On September 18, the same day the Environmental Protection Agency filed a violation notice against VW's diesels, the company was supposed to stop deleting data. However, Donovan alleges that it continued getting rid of information through September 21. He told his supervisor and reportedly refused to take part. Donovan claims the automaker later fired him out of concerns he might report the situation to outside authorities, according to Reuters citing German media reports.
Volkswagen of America is fighting his allegations. "The circumstances of Mr. Donovan's departure were unrelated to the diesel emissions issue. We believe his claim of wrongful termination is without merit," the company told Autoblog in a statement.
This lawsuit is among the many legal hurdles VW currently faces in the US. A judge recently gave the company until March 24 to offer a fix for its polluting diesel engines. However, that might not be possible. The EPA and DOJ are also seeking billions in fines for the deception. According to Automotive News, dealers have even started considering a case against the automaker because the showrooms invested billions in upgrades, but the promised sales increases didn't happen.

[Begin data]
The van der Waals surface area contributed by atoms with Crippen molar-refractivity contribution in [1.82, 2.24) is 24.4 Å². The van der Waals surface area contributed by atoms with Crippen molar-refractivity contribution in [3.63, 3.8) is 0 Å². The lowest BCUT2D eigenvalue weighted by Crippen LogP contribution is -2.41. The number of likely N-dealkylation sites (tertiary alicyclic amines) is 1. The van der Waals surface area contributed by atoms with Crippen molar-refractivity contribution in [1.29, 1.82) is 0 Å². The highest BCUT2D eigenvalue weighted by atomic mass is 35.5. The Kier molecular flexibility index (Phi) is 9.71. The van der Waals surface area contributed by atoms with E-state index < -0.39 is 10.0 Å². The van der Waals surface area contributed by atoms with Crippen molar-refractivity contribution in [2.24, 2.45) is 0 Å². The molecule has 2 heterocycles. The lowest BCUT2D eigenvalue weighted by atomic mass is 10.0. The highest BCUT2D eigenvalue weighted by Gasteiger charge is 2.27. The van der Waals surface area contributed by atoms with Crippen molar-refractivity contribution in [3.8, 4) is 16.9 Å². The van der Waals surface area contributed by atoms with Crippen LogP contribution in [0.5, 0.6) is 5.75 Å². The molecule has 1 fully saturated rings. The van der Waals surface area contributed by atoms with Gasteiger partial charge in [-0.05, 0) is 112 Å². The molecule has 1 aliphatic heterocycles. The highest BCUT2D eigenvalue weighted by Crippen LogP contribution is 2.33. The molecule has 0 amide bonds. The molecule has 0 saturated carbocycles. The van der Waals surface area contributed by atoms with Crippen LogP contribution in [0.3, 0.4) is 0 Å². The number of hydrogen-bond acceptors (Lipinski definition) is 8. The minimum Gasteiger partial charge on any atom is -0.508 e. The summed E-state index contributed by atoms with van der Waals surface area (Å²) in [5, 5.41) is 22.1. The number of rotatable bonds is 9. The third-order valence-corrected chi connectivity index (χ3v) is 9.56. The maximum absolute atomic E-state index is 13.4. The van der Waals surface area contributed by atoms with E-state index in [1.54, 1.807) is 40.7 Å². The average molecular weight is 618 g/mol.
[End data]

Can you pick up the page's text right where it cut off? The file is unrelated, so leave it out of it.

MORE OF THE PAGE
As time goes on, things seem to get worse for the automaker. Just last week, VW of America CEO Michael Horn suddenly resigned. The company named Hinrich J. Woebcken as the interim boss, and he hadn't even started his new role of Head of the North America region. VW has also hinted that US jobs could be on the line, depending on the severity of the scandal's financial hit.